Kids movies that can be enjoyed by the taller set have become a genre unto themselves, and the new Lego Movie — hyped as the best movie of the year, earning a ridic' 96% on Rotten Tomatoes — is the pinnacle of the genre, with the film's creators clearly counting on the fact that there are at least three generations of Lego fans out there who want to like this movie.
Despite the hoo ha, it's understandable that you might have reservations about parting with the $30 or so beans it takes to get your butt in a cinema these days, just to see a movie about a plastic construction set. (That's a lot of Lego.)
So, is it worth it? You bettcha! The Lego Movie is actually funny, with the largely adult themes of conformity and 1984-style oppression interspersed with loads of Lego-centric humour, action, and some very cool animation .
The story's creators have cleverly built the plot around the fundamental Lego dilemma (and cause of many an existential crisis): do you play by the rulebook or get creative with your bricks? The ensuing romp through the Lego universe is a fast-paced, primary-coloured visual spectacle, smattered with in-jokes and plenty of cultural references to keep the big people entertained.
The story follows Emmet (voiced by Chris Pratt, of Parks and Recreation fame) an adorably earnest, perky everyman with helmet hair, who's completely content, trapped in his regimented Lego world where everybody follows 'the instructions'.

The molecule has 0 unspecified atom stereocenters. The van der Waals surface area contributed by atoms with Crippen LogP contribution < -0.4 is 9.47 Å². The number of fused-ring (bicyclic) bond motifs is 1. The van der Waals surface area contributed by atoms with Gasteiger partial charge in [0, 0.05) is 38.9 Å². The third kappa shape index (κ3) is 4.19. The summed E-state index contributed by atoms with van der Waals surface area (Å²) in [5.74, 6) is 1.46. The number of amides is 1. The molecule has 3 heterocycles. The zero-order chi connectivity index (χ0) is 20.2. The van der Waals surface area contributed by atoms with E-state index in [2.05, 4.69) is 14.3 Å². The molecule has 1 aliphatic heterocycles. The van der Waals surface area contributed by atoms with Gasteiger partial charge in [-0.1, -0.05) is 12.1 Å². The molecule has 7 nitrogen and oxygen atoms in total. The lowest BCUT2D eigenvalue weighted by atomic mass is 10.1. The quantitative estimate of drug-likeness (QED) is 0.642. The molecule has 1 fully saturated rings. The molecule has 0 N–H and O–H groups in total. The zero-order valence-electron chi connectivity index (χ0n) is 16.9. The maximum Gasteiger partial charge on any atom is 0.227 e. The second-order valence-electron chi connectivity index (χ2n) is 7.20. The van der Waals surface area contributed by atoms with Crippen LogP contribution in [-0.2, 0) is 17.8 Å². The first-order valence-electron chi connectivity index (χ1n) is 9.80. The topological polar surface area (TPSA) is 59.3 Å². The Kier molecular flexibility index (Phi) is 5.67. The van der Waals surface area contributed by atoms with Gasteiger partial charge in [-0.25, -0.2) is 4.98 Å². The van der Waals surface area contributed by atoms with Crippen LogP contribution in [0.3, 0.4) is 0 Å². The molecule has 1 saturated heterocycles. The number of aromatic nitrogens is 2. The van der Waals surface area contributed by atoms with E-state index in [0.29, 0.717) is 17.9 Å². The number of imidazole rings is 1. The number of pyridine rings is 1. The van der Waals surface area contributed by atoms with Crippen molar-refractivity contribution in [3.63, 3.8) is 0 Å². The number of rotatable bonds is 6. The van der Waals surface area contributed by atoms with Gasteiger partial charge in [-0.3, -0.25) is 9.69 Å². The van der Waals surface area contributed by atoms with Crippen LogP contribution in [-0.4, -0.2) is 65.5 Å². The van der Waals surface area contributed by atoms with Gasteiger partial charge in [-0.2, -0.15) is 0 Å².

Barely capable of original thought, the story's unlikely hero stumbles upon the holy 'Piece of Resistance', meets a group of underground renegades and goes on a mishap-filled adventure through the Lego universe. Their mission? To stop Lego Land from being permanently glued in place by a maniacal dictator, President Business (vocal stylings by Will Ferrell), who presides over the brainwashed Lego Land with a robot army and tubes of Krazy Glue.
Lego fans with enjoy the nostalgically clunky stop-motion animation style, and the presence of classic Lego figurines (Batman Lego is very good quality, and there's also Star Wars references, NBA All Stars, Lord of the Rings characters, and Ninja Turtles for the '80s kids).
If you've never played with Lego, this movie might be not quite as filled with feel good reminiscence for you. But if you do fall into that deprived category, you're not really someone we want to associate with anyway, so drink your Frozen Coke and be quiet.
If all the little tykes in the cinema with me were any indication (gotta love school holidays) The Lego Movie has plenty of laughs for the kids, too. And while I'm not usually fussed by 3D movies, I didn't mind the little bricks flying at my face as much as I thought I would.
I could go on about the Lego movies blatant product pushing, but it's kind of refreshing that there's nothing backward about it. Yes, kids are going to want to play with Lego after watching this (heck, I want to play with Lego after watching this) but Lego's fun and — as the film's central theme so aptly demonstrates — all about being creative, so who cares? Life lessons are still life lessons, even when they come in plastic knobbly packages with massive marketing budgets.
The film's theme song, 'Everything is Awesome', is also irritatingly catchy and I'm seriously considering downloading it.
All-in-all, everything is pretty awesome in The Lego Movie.
Have you seen The Lego Movie? What did you think? Let us know in the comments below!